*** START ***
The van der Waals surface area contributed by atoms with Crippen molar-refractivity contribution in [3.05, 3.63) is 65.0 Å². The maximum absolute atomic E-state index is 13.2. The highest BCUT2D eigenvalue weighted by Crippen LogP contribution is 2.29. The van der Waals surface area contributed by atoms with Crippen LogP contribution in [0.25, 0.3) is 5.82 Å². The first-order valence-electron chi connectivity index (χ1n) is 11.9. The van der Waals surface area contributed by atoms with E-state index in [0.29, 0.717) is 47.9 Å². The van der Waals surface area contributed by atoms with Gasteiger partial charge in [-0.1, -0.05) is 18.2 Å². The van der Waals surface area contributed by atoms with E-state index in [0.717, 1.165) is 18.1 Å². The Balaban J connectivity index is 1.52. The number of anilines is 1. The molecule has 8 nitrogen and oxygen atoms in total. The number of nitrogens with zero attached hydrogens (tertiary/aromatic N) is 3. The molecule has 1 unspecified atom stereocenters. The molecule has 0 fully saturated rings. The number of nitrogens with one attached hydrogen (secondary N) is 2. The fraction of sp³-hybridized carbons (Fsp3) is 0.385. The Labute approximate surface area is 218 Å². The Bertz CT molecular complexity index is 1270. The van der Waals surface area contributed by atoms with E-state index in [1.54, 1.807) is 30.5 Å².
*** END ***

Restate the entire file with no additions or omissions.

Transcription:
The van der Waals surface area contributed by atoms with Crippen molar-refractivity contribution in [3.05, 3.63) is 65.0 Å². The maximum absolute atomic E-state index is 13.2. The highest BCUT2D eigenvalue weighted by Crippen LogP contribution is 2.29. The van der Waals surface area contributed by atoms with Crippen LogP contribution in [0.25, 0.3) is 5.82 Å². The first-order valence-electron chi connectivity index (χ1n) is 11.9. The van der Waals surface area contributed by atoms with E-state index in [0.29, 0.717) is 47.9 Å². The van der Waals surface area contributed by atoms with Gasteiger partial charge in [-0.1, -0.05) is 18.2 Å². The van der Waals surface area contributed by atoms with E-state index in [0.717, 1.165) is 18.1 Å². The Balaban J connectivity index is 1.52. The number of anilines is 1. The molecule has 8 nitrogen and oxygen atoms in total. The number of nitrogens with zero attached hydrogens (tertiary/aromatic N) is 3. The molecule has 1 unspecified atom stereocenters. The molecule has 0 fully saturated rings. The number of nitrogens with one attached hydrogen (secondary N) is 2. The fraction of sp³-hybridized carbons (Fsp3) is 0.385. The Labute approximate surface area is 218 Å². The Bertz CT molecular complexity index is 1270. The van der Waals surface area contributed by atoms with E-state index in [1.54, 1.807) is 30.5 Å².